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Latitude: 51.4463 / 51°26'46"N
Longitude: -3.6044 / 3°36'15"W
OS Eastings: 288597
OS Northings: 173146
OS Grid: SS885731
Mapcode National: GBR HC.N22V
Mapcode Global: VH5HQ.GXV4
Entry Name: Boundary Wall N of Seamouth Lodge
Listing Date: 3 March 1999
Last Amended: 3 March 1999
Source ID: 21792
Building Class: Gardens, Parks and Urban Spaces
Location: Forming part of the W boundary of Dunraven Park. Located between the NW angle of Seamouth Lodge and the visitor centre (former kennels).
County: Vale of Glamorgan
Community: St. Bride's Major (Saint-y-Brid)
Community: St Brides Major
Locality: Dunraven Park
Traditional County: Glamorgan
Dunraven Castle, an early C19 castellated gothic-style mansion, was situated on a cliff top overlooking the sea. The site has a long and almost continuous history, starting as an Iron Age hillfort. A Norman castle here was awarded to the de Londres family of Ogmore, and then to the Butlers. It was probably rebuilt in the C15 as a manor house, and recorded thus by Leland in the 1530s as a ‘the manor place’. It is shown in an engraving of c 1776 with features such as mullioned windows. At this time it is said to have included many of the older elements including a chapel and burial place. It passed to the Vaughans, then to the Wyndham family in the C16, and finally to the Earls of Dunraven.
The castle was rebuilt in 1802-6 by Thomas Wyndham of Clearwell Castle, Gloucestershire, as a hunting seat. The design was drawn up by Mrs Wyndham, though it appears to be based on the design for Clearwell Castle, by Roger Morris, 1728. It was remodelled in 1858 by Egbert Moxham, for Caroline Wyndham; the central tower was replaced by a conservatory and the N and S wings were raised. It was extended with a tower and wing on the seaward side by George Devey in 1886-8. The castle was demolished in 1962, having been used as a hotel, and only the footings survive.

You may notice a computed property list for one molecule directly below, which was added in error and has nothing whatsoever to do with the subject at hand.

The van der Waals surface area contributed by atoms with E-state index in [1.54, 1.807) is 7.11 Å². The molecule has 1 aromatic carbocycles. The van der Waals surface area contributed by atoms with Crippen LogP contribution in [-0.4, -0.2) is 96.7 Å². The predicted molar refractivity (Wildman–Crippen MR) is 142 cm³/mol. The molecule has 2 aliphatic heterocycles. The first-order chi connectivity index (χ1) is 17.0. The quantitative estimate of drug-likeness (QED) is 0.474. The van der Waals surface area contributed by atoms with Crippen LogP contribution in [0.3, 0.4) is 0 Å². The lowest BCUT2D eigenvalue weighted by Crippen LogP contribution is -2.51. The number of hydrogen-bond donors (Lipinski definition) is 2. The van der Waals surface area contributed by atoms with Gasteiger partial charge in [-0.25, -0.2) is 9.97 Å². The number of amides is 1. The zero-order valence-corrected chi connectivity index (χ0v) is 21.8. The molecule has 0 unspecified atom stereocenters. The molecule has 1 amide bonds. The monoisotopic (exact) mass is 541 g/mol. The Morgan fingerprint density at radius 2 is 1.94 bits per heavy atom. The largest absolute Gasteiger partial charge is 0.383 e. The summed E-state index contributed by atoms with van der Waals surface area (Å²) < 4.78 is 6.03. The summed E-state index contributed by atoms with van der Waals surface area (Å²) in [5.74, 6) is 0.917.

The park was a deer park in the C17. The park walls, lodges, entrances and drives are probably contemporary with the rebuilding of the house in 1802-6. The sea walks in the park were designed by Lord Dunraven in 1840.
Probably early C19, and contemporary with the rebuilding of the castle in 1802-6. Possibly replacing earlier walls to the Deer Park.
Rubble stone wall with half-round coping. There is an opening in the N section of the wall with plain square piers. The wall rises slightly to each side. Towards the N, the wall steps down in front of the visitor centre and has saddleback coping. There is an entrance located centrally to the building with tall square piers with pyramidal caps and steps leading up. To the N is a further pier and a gate, beyond which the wall continues for a short distance before abutting one of the ranges of the visitor centre.
Listed as a defining feature of Dunraven Park with distinctive character.
Group value with Seamouth Lodge, boundary wall to S, and other listed items in the park.
Other nearby listed buildings